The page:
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Climate Conversations

Updated: Feb 5, 2022

Dawn, Lee, Mattie, and the dogs: Bella and Katdog

The other day I texted Mattie, my youngest stepdaughter, on an environmental issue. Immediately after I pressed send, I held my breath—no way was this going to end well. I had jumped in with criticism, and I'm pretty sure that goes against all advice on how to maintain family harmony.

Me: Those plastic straws you bought will hurt the ocean.

A few moments later...

Mattie: We're not going to put them in the trash. We'll recycle them.

Me: They're not recyclable.

Mattie: Oooh! You're right. Should've gotten paper. I'll return them.

Phew! That went better than expected, but Mattie tends to be easy-going. It's time for me to learn how to start having these conversations outside the circle of my own family.

Respected institutions, such as NASA, paint a vivid picture of what we're up against:

The current warming trend is of particular significance because it is unequivocally the result of human activity since the mid-20th century and proceeding at a rate that is unprecedented over millennia. It is undeniable that human activities have warmed the atmosphere, ocean, and land and that widespread and rapid changes in the atmosphere, ocean, cryosphere, and biosphere have occurred.

So if the science is irrefutable, why do so many of us have trouble talking about it? Maybe it's just hard to know where to begin. After all, no one wants to be told how to live. But increasingly climate scientists and thought leaders urge us to have these conversations. Apparently one of the most important things we can do is just to talk about it! We are social creatures, and when we share what's on our minds and how we may have changed our habits, it vibrates beyond our own networks.

How can we do better?

According to Katherine Hayhoe, a climate scientist and a Christian, we may be going about it the wrong way. In her 2018 TED Talk, she discusses the need to find common ground. According to Hayhoe, if someone has "built their identity on rejecting a certain set of facts, then arguing over those facts is a personal attack. It causes them to dig in digs a trench, rather than building a bridge." Instead, we should start the conversation around the things we can all agree are worth protecting. Is that person a parent? Do they enjoy fishing? Listen for where the love is; that's the place to begin.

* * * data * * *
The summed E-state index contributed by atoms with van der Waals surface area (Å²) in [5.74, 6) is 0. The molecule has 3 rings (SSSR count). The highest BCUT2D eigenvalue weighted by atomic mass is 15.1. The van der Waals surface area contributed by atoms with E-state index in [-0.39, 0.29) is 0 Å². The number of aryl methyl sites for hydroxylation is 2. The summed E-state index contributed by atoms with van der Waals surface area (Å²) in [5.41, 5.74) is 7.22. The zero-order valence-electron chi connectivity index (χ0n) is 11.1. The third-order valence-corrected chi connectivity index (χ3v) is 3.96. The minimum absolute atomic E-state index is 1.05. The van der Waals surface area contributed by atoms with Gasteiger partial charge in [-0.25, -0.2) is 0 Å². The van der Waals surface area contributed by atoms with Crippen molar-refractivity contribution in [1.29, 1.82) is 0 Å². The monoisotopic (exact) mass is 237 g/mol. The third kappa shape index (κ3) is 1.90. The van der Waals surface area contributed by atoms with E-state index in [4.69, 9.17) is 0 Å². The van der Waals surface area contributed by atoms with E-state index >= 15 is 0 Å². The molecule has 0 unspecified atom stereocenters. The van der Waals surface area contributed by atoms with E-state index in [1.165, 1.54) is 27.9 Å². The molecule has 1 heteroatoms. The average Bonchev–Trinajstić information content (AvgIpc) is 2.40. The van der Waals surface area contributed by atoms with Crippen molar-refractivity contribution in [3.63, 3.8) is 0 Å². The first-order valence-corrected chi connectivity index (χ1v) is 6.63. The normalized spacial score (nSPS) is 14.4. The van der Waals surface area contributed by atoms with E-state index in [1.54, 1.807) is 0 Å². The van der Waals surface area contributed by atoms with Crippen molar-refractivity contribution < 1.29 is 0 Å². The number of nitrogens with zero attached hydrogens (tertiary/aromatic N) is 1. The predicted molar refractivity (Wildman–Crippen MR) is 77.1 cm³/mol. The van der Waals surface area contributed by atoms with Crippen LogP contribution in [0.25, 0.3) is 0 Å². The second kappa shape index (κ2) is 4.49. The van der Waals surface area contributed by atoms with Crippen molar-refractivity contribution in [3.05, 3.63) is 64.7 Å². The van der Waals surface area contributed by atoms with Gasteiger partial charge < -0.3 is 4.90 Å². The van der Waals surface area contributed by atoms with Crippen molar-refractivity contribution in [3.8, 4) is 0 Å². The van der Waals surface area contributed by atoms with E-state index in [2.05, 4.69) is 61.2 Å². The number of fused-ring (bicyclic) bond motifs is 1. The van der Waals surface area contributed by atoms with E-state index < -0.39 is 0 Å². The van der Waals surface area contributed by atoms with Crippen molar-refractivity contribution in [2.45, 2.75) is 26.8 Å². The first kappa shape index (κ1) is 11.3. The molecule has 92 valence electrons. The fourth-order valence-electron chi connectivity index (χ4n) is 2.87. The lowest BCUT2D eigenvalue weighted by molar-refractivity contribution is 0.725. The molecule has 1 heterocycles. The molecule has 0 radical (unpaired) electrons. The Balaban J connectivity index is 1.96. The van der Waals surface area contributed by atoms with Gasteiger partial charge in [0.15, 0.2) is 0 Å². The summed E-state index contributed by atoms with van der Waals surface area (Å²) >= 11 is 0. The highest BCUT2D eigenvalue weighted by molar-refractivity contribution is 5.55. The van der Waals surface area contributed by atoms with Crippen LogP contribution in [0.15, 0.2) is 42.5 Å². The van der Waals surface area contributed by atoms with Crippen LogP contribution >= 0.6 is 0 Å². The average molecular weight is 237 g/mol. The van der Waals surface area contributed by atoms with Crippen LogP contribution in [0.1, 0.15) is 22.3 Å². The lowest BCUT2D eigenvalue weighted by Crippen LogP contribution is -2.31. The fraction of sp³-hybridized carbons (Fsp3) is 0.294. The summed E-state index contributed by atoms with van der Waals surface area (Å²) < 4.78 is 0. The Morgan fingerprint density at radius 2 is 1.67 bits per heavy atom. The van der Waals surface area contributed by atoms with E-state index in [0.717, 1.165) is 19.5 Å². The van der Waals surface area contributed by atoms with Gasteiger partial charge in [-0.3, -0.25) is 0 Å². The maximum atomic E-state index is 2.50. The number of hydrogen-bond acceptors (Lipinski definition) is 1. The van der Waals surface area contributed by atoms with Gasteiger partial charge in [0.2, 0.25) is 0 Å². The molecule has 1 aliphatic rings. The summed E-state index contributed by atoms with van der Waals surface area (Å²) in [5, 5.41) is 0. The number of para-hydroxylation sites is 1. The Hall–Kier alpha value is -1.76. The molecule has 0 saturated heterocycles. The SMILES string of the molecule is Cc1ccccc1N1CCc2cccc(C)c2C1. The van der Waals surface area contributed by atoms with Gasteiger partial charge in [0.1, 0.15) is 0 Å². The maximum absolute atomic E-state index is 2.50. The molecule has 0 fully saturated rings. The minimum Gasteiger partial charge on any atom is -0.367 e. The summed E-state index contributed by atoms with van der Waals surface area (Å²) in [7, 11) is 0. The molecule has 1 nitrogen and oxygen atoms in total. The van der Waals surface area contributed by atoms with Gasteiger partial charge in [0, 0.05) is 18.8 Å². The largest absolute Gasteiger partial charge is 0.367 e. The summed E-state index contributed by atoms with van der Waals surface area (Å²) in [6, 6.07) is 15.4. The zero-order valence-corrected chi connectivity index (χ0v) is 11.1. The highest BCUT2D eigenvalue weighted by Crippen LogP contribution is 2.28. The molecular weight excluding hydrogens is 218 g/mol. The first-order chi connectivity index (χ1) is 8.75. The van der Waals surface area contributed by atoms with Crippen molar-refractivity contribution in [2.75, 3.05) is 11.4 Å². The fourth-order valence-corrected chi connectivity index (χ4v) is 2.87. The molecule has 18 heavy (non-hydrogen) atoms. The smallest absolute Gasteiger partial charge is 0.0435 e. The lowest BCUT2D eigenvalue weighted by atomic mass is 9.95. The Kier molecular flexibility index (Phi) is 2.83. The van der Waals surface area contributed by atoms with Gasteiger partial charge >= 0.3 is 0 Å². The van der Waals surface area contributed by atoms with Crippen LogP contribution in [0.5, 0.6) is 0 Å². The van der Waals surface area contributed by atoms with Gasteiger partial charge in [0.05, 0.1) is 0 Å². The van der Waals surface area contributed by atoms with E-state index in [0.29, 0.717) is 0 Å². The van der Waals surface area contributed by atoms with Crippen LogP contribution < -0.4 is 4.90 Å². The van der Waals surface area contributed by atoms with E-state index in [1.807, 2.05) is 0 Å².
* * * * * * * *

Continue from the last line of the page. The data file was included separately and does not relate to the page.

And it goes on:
As Brian Kahn, climate journalist for Earther, writes, "It might be easier to have conversations that lead to climate change rather than leading with climate change."

I'd like to mention one other strategy, which I call the model conversation. I came upon it while attending a gathering at a friend's house. The host and I spoke about climate science while others listened in. I knew we held similar views, so we spoke freely even though I suspected that not everyone in the room felt the same. I was pleasantly surprised to see people begin to nod in agreement. It felt like a breakthrough.

In the end, even if the topic is difficult, we will get better results by keeping it positive. Hayhoe, and others, recommend talking about solutions. We may all find it easier to change if our conversations revolve around solutions that leave us with a sense of hope.

So, I guess I should thank Mattie for letting me try out my climate-conversation training wheels. I'll do better next time. What strategies help you discuss climate change?

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